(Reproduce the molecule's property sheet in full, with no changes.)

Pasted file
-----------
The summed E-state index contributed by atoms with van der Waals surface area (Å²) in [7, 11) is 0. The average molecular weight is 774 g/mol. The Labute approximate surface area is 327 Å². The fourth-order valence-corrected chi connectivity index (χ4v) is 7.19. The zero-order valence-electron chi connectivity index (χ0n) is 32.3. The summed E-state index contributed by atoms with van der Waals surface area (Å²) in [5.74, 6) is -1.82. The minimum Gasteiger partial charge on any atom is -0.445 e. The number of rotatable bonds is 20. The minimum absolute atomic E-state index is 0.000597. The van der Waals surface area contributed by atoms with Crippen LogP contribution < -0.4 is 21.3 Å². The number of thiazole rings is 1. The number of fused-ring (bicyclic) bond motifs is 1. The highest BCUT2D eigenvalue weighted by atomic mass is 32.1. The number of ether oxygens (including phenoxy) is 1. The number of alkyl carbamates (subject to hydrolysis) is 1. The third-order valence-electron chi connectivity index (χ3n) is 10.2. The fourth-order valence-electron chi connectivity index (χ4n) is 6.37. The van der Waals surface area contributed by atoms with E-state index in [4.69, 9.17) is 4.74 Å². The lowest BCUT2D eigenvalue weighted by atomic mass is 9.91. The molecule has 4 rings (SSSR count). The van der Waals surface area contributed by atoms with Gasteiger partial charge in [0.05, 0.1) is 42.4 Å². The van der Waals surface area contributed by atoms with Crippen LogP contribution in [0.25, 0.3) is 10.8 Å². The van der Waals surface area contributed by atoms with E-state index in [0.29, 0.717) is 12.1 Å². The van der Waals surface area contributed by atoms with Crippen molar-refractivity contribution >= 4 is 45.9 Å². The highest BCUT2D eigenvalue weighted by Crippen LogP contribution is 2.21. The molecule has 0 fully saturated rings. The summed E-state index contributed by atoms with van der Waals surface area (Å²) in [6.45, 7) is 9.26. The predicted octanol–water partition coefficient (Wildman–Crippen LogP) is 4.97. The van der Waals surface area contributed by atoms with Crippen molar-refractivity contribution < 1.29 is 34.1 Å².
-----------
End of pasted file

The summed E-state index contributed by atoms with van der Waals surface area (Å²) in [7, 11) is 0. The average molecular weight is 774 g/mol. The Labute approximate surface area is 327 Å². The fourth-order valence-corrected chi connectivity index (χ4v) is 7.19. The zero-order valence-electron chi connectivity index (χ0n) is 32.3. The summed E-state index contributed by atoms with van der Waals surface area (Å²) in [5.74, 6) is -1.82. The minimum Gasteiger partial charge on any atom is -0.445 e. The number of rotatable bonds is 20. The minimum absolute atomic E-state index is 0.000597. The van der Waals surface area contributed by atoms with Crippen LogP contribution < -0.4 is 21.3 Å². The number of thiazole rings is 1. The number of fused-ring (bicyclic) bond motifs is 1. The highest BCUT2D eigenvalue weighted by atomic mass is 32.1. The number of ether oxygens (including phenoxy) is 1. The number of alkyl carbamates (subject to hydrolysis) is 1. The third-order valence-electron chi connectivity index (χ3n) is 10.2. The fourth-order valence-electron chi connectivity index (χ4n) is 6.37. The van der Waals surface area contributed by atoms with E-state index in [4.69, 9.17) is 4.74 Å². The lowest BCUT2D eigenvalue weighted by atomic mass is 9.91. The molecule has 4 rings (SSSR count). The van der Waals surface area contributed by atoms with Gasteiger partial charge in [0.05, 0.1) is 42.4 Å². The van der Waals surface area contributed by atoms with Crippen LogP contribution in [0.25, 0.3) is 10.8 Å². The van der Waals surface area contributed by atoms with E-state index in [0.29, 0.717) is 12.1 Å². The van der Waals surface area contributed by atoms with Crippen molar-refractivity contribution >= 4 is 45.9 Å². The highest BCUT2D eigenvalue weighted by Crippen LogP contribution is 2.21. The molecule has 0 fully saturated rings. The summed E-state index contributed by atoms with van der Waals surface area (Å²) in [6.45, 7) is 9.26. The predicted octanol–water partition coefficient (Wildman–Crippen LogP) is 4.97. The van der Waals surface area contributed by atoms with Crippen molar-refractivity contribution < 1.29 is 34.1 Å².